Serena Williams is a true goddess. The pro tennis player is fierce, and not afraid to go after what she wants. Her career is a grand slam in itself, to say the least. We love her, we admire her, we want to be her — and not just so we can adopt her $973 skincare routine. So today, on her 38th birthday, it’s just a good a time as any to hail her as a role model and sports legend.
But you don’t just become a sports phenom over night. It takes hard work, exercise, and a good nutrition plan. Over the years, Williams has shared some of her favorite healthy snacks and workout routines. We combed through the best tips, so you can live your best life like Serena.
She loves to cook healthy meals.
“For years, I was always making gumbo for everyone,” she told Bon Appétit in 2013. “My other go-to dishes are something I call a ‘seven-bean delight,’ which really only has five beans, but don't tell. Everyone loves my roasted chicken with garlic. For a minute, it was my turkey tacos. Now it's vegan sushi. I just love to cook!”
Williams thinks about how her body responds to food.
She usually can’t eat before she plays a match, she told Glamour. "And I haven't been able to figure out why — it must be nerves!" she said. "But I did have some turkey sausage and a baked potato before this last match. I try to do a combo of protein and carbs." Part of being healthy is thinking about what your body needs, and not pushing yourself into something it won’t do well with.
But she also doesn’t deprive herself.
"I had fries with lunch today," she told Glamour in 2009. "No, I didn't eat them all, but I'm not going to deprive myself." Her favorite celebratory meal is cheese pizza from Bella Vita in New York, she added.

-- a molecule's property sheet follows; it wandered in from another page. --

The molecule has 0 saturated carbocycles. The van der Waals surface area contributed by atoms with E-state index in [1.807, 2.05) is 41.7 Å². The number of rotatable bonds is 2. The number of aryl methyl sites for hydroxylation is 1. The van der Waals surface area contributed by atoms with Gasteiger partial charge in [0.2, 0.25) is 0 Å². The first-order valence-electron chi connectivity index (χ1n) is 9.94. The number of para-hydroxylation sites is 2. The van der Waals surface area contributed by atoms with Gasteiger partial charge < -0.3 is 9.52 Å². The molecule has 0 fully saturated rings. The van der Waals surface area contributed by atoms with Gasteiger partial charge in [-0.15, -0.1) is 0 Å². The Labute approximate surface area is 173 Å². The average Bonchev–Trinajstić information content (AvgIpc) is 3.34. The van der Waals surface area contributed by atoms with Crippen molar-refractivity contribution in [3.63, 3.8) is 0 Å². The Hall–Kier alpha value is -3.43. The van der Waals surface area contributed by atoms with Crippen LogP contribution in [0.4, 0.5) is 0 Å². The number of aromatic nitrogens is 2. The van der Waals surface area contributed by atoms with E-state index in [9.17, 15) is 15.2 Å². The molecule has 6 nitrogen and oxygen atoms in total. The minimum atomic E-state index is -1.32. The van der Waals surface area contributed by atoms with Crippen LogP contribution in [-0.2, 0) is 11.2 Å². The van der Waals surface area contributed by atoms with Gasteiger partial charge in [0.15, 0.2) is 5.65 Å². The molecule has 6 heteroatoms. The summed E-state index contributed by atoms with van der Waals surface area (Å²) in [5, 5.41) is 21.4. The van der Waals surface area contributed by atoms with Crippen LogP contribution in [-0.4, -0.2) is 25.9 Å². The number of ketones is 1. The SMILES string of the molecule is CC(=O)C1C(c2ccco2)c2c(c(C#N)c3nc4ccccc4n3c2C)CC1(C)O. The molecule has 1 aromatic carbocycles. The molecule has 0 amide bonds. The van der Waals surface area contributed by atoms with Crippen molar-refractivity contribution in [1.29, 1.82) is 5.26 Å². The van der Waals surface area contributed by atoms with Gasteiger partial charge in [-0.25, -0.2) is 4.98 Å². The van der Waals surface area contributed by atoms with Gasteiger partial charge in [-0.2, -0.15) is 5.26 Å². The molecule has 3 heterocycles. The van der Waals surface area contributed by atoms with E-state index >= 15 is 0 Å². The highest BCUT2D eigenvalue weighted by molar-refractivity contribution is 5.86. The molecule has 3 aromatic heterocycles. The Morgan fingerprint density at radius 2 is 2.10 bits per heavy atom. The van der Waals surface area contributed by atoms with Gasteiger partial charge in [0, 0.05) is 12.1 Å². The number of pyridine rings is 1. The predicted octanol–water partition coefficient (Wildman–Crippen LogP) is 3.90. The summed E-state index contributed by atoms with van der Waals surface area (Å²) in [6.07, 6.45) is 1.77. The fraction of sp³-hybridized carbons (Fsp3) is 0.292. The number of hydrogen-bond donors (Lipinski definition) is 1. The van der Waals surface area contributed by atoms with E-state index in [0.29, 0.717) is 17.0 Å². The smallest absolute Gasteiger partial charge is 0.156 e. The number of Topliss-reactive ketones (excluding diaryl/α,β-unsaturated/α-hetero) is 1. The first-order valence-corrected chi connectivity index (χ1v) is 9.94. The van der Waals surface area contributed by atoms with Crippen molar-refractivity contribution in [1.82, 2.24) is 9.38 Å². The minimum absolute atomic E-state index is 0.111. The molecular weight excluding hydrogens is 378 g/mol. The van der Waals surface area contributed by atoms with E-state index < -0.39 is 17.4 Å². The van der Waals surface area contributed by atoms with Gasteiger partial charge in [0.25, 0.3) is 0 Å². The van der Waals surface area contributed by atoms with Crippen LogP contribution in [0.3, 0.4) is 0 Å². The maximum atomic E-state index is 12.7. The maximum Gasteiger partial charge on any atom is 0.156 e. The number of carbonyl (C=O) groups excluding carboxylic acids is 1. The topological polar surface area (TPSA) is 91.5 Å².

She loves to share her intense workouts with others.
In 2016, Williams told Nike’s Training Club app about her one of her workout routines so fans could try it at home. Created in partnership with comedian Kevin Hart, the workout was 15-minutes and involved sprinting and squatting. The workout starts with getting stretched out, then involves 30-second intervals of burpees and partner push ups, according to Elite Daily. There will also be side planks, during which you drive up your knee. And lots of sweat.
Williams works on the mechanics of her workouts.
In order to move around the court swiftly, Williams has to be both agile and fast. Her coach Patrick Mouratoglou recently told Shape Magazine that you can't train for that just by sprinting, because that form of cardio only has you running in a straight line. This sport is all about speed and changing direction because you have to do both all the time,” he said. "I'll have her do technical runs side to side, and randomly determine where she's going to run… We can make an exercise where she has to run right, right, left, right, left, left, right, left. Something like that, but she'll go when I signal and they're not in the same time intervals so she doesn't know when it's going to happen."
She changes up her routine.
“For me, it's so important to mix it up,” she told Fitness Magazine. “I ran, and then I biked. Then I did elliptical. That didn't work out so well, because it was boring, so I tried yoga. I started dancing because I couldn't train when I was sick. We started making up moves, and it was fun. Now I run for 10 minutes, and then I dance.” She also has worked with a trainer, who helps her adjust when she’s injured. For example, she told Fitness that after one injury, he made her swim in a pool to strengthen her lungs. “I remember feeling as if I were going to drown,” she said. “But it worked. I kept winning, and I was ranked 29th for the U.S. Open.”
She uses a killer playlist.
She told Fitness Magazine that her power playlist includes “Eye of the Tiger” by Survivor, "Maneater” by Daryl Hall and John Oates, and “Stronger (What Doesn’t Kill You)” By Kelly Clarkson.
She’s grateful for what her body can do.
She opened up to Fitness Magazine after a health crisis about how it make you appreciate your body for what it can do. “I realized that I'm really fortunate to be alive and to be playing, and that it's not the end of the world if I don't win,” she said. “I was able to relax. It was the first time I've ever had so much fun on the court. I would play matches and enjoy myself. That brought a whole new perspective to my game. Now I know I don't have to play again if I don't want to. I play because I love it.”